Today, our students are feeling more confident navigating school and the town and are quickly getting over the time change. After attending class this morning, we had our check-in and then were off to lunch. After lunch, we spent time in the primary school (ages 3-5) playing outside and practicing our Spanish! We are so excited to spend the whole day in Seville tomorrow!
Today, Sarah M. and Lotus took time to reflect on the town of Jerez as well as their host families:
Sarah M. – When I first arrived in Jerez, I was struck by the orange trees that line the streets and the brilliant colors of the buildings. I learned quickly from my host sister that the oranges are not for eating, but are beautiful to look at. The first night, we went to the supermarket. We bought picos, a type of breadstick that is eaten with dinner or as a snack. We also purchased all kinds of fruit juice, pork, and pudding. My host family taught me the names of all different types of food. Like my own family when I am home, my host family eats dinner together and discusses their days. I loved being a part of my host family’s daily activities. The second night, my host sister and I walked to her friend’s apartment. On the way, we picked up more picos, as we had eaten them all the night before. We also walked to and from school every day. We made our way through parks and a shopping area lined with orange and palm trees. We ran into some more friends on the way and caught up. I felt a sense of the community of the area as we walked and talked. I’ve never lived in the type of neighborhood where everyone knows everyone and friends are within walking distance, but I have always wanted to. Now, for two weeks, I have that chance. I am excited to walk all kinds of new places.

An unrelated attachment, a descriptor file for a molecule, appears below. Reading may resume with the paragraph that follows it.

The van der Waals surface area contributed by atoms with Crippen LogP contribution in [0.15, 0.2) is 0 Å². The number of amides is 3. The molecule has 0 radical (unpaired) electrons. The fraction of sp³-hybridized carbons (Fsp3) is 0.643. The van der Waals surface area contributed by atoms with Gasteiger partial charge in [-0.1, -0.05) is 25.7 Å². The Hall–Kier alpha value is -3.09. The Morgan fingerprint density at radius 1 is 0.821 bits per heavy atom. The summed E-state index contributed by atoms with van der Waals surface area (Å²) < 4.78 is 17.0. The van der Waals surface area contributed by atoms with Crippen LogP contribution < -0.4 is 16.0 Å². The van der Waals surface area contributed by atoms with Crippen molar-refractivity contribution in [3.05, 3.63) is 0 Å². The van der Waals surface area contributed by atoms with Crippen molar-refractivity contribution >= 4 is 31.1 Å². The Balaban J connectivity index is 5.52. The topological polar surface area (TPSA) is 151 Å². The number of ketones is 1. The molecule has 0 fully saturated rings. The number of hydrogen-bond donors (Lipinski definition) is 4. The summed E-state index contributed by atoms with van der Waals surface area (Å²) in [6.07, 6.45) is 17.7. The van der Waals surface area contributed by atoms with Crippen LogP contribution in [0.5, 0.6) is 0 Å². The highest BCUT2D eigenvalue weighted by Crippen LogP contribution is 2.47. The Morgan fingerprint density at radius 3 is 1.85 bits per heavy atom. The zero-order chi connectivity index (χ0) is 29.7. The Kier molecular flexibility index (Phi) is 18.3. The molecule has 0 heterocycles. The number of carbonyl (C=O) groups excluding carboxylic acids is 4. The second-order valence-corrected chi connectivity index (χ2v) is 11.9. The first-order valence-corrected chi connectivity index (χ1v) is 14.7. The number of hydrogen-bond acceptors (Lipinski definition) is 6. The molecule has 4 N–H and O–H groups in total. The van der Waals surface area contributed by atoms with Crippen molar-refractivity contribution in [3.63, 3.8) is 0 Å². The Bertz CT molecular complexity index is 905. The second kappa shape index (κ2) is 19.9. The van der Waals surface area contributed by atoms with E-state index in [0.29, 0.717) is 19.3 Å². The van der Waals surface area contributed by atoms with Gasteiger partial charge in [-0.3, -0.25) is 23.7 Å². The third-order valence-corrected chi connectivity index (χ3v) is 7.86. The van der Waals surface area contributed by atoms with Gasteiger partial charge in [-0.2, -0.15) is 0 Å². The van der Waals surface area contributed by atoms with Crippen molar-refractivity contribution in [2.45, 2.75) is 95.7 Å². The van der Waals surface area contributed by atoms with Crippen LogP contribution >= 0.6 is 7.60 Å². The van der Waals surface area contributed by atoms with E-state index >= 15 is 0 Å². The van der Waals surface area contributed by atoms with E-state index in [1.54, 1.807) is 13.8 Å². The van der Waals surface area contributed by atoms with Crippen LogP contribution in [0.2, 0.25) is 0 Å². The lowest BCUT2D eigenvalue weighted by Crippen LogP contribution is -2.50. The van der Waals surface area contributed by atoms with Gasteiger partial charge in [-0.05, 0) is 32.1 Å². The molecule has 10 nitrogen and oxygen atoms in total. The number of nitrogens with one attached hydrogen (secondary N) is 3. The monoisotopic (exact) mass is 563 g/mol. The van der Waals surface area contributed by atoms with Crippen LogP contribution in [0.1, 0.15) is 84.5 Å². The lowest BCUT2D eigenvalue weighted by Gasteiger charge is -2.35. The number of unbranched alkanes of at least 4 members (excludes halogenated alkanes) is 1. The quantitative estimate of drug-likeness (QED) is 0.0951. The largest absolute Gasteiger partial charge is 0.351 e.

Below is a video that Sarah took that shows the orange trees that she mentioned:
Lotus – Another successful day in Spain! All of us were more awake than we were yesterday, thankfully, and were better prepared to take on new challenges as a result. My host family has been incredibly welcoming and accommodating to me, and I get the impression that the other students have had similar experiences. My host father, Jose, drives us to school, my host mother, María, brings us home, and my host student, María Jose, helps me throughout the day. We have a morning and afternoon snack every day in addition to our normal breakfast, lunch, and dinner, which I wasn’t expecting. Before coming to Spain, I heard that meals eaten here were smaller than those eaten in the United States, but, whether due to the size or the frequency of meals, I haven’t been hungry since I arrived. Last night, I had the opportunity to go shopping in Jerez’s center, and I was surprised at some of the things there. The streets were only for foot traffic and my host student and I had to walk back to the road to meet the car again. Some of the prices also shocked me. After doing euro to dollar conversions in my head, the clothes and makeup seemed to be of a slightly higher price than in U.S. stores, but the pastries we bought were much more affordable. Jerez is as beautiful and welcoming in real life as it is in photos and I’m having fun embracing the many differences I’m beginning to see between life at home and life in Spain.